The rabies vaccine is an inactivated vaccine containing dead virus. It cannot cause the disease in the vaccinated individual, but allows effective antibodies to form against the virus which can defend the body quickly if exposure to rabies virus occurs. As time is of the essence when dealing with potential rabies infection, vaccination provides this. Although, it is important to bear in mind that it does not eliminate the need for urgent medical attention.
Vaccination prior to travel (pre-exposure) should be considered for anyone going to live in or who are travelling to high risk countries. This is particularly important if their travel activities are likely to increase the risk of exposure, such as trekking or travel in rural areas. It should also be considered if travelling to countries or areas where post exposure medical care may not be accessible within 24 hours.
The rabies vaccine should be considered for all children traveling to high risk areas to the increased chances of them being exposed and developing symptoms very quickly. The rabies vaccine can be given safely from birth onwards.
It is imperative to seek medical attention as soon as possible if a bite or scratch is sustained in any rabies endemic area even if pre-travel vaccination has been given. Saliva should be thoroughly washed with soap and water for 10 mins and the wound irrigated with iodine solution or alcohol. This is very effective in removing virus from the bite site, providing it is prompt and thorough. Suturing of the wound site should be avoided and tetanus vaccination should be considered. If you have returned back to the UK having suffered a bite/scratch in a rabies endemic area, your case will need to be discussed with Public Health England. This is the case even if you have started a post exposure exposure rabies course after a bite abroad and have been advised to complete in the UK, you will need to attend your local GP or AE, who can discuss your case directly with the Public Health England.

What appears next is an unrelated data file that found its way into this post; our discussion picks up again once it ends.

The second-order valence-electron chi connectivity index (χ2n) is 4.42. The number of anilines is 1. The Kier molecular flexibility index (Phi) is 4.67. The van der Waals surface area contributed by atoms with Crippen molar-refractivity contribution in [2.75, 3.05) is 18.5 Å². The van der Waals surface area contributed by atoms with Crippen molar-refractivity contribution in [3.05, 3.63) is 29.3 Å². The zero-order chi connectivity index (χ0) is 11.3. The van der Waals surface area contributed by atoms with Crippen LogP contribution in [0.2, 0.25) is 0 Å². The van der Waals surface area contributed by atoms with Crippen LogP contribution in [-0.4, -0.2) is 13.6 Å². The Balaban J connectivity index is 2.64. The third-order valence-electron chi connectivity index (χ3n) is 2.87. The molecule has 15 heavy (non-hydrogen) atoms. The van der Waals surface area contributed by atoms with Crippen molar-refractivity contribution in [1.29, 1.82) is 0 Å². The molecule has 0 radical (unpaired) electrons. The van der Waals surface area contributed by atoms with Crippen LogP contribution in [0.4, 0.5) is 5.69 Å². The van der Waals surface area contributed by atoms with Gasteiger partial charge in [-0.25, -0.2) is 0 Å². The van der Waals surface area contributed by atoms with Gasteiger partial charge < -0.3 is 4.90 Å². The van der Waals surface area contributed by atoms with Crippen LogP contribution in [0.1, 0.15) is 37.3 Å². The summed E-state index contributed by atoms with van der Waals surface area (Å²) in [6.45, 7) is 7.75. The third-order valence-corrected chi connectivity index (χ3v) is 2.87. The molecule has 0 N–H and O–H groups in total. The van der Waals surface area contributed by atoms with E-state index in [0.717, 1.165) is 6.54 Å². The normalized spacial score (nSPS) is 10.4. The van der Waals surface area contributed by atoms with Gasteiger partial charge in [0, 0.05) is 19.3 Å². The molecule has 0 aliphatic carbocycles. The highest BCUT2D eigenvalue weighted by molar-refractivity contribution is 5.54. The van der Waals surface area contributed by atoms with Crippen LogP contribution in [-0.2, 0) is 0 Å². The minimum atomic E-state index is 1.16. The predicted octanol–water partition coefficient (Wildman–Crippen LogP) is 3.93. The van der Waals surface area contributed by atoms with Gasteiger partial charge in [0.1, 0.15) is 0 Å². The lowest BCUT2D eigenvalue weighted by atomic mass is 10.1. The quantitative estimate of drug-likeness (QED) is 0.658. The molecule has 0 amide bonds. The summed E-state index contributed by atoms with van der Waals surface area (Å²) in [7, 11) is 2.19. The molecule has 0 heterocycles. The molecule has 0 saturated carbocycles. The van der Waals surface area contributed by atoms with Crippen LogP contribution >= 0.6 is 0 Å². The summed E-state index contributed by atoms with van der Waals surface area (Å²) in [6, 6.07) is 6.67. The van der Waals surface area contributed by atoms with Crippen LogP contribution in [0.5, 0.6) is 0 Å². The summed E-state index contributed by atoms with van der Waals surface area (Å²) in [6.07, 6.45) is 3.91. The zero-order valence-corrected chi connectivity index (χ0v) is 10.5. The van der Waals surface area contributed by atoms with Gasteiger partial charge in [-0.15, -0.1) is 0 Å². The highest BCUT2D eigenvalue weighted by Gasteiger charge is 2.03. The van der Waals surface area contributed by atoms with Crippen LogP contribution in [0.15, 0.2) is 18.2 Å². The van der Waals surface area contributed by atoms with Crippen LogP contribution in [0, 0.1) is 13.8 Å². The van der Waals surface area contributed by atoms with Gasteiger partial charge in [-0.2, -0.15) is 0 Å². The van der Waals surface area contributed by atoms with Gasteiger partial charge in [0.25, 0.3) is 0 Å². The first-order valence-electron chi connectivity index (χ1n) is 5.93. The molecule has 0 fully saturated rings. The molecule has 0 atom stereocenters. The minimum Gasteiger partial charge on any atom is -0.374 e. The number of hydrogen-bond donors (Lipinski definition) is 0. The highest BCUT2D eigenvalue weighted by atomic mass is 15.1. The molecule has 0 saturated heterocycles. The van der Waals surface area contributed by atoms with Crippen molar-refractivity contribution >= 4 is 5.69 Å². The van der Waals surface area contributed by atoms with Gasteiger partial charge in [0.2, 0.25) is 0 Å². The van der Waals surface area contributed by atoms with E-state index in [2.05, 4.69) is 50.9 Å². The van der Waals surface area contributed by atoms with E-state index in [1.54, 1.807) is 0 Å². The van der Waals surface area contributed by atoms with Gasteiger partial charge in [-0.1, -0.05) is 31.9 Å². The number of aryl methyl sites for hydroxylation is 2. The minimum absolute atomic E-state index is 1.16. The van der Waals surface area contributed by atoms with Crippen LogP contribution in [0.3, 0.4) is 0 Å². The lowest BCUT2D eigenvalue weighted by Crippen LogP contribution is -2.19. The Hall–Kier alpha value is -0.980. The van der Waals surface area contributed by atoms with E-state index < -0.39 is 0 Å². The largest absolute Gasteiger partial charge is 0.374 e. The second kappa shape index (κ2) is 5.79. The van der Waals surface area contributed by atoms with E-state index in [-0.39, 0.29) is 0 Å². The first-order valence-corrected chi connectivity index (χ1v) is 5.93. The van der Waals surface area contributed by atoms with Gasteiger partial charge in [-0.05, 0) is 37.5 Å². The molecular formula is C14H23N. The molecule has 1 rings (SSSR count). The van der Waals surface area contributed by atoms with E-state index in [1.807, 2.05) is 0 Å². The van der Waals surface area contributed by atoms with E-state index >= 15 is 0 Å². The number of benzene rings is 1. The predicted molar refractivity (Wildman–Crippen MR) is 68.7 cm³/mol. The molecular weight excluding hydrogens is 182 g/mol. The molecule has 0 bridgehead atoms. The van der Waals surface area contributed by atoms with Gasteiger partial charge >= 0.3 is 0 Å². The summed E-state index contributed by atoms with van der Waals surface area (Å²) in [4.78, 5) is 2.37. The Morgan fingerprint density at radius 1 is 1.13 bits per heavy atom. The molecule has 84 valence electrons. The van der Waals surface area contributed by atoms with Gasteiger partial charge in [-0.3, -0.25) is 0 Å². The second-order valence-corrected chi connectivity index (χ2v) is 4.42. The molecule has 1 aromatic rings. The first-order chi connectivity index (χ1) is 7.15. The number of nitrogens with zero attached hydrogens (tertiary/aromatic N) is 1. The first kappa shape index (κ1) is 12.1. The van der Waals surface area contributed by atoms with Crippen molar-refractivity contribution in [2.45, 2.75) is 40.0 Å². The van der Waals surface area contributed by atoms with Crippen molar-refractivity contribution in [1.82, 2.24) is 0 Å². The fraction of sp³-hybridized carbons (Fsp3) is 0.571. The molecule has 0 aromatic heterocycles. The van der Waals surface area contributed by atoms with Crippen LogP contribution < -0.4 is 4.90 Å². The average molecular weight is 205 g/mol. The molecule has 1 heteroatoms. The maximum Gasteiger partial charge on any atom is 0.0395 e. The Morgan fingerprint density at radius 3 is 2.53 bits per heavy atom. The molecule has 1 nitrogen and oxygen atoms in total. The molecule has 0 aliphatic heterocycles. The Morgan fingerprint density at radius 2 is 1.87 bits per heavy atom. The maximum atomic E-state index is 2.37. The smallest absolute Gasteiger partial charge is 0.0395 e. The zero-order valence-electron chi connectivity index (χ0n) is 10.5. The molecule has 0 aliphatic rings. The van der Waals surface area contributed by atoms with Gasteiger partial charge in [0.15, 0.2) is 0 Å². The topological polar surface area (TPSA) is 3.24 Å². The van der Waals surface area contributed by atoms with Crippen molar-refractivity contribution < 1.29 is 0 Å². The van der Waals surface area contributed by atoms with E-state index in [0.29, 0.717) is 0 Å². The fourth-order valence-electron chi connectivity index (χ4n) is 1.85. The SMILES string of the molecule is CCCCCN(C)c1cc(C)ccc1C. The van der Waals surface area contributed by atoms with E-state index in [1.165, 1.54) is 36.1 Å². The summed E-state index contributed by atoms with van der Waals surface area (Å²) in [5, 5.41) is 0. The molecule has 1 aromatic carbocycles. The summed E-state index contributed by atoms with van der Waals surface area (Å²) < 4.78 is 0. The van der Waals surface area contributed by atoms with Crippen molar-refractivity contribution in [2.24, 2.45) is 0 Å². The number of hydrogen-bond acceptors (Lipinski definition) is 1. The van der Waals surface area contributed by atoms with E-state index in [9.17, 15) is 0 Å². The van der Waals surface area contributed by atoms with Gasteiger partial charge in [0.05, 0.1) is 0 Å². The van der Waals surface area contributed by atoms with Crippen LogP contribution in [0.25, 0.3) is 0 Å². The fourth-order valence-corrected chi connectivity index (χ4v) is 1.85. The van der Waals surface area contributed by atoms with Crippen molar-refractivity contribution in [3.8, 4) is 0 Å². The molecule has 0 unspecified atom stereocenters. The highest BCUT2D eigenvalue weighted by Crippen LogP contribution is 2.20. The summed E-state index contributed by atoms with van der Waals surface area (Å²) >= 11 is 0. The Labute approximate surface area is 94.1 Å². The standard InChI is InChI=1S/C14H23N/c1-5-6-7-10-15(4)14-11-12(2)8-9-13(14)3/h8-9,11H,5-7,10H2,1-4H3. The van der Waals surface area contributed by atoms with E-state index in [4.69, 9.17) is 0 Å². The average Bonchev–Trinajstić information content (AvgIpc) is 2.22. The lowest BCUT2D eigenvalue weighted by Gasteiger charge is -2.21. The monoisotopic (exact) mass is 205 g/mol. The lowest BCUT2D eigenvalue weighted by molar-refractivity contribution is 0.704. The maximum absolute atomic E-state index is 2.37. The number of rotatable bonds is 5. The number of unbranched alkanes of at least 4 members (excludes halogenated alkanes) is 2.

The rabies should not be given if you have:
- History of severe allergic reaciton to a previous dose fo rabies vaccine or any of the components of the vaccine (see FAQ section)
- Acute illness with high fever (greater than 38.5 degrees Celsius)
Due to the severity of rabies infection, vaccination can be given to pregnant women if there is a high risk of exposure and rapid access to post exposure management not available. Inactivated vaccines have not been show to cause harm in pregnancy.
Due to the severity of rabies infection, vaccination can be given to breast feeding mothers if there is a high risk of exposure and rapid access to post exposure management not available.
Common Side Effects
Local reactions at injection site-redness, swelling, pain.
Less commonly-headaches, muscle aches and fever
Interactions with Other Vaccines
The rabies vaccine does not interact with any other vaccines. Thus, it can be given at the same time or any time before or after all other vaccines, including yellow fever, hepatitis A, hepatitis B and typhoid vaccines.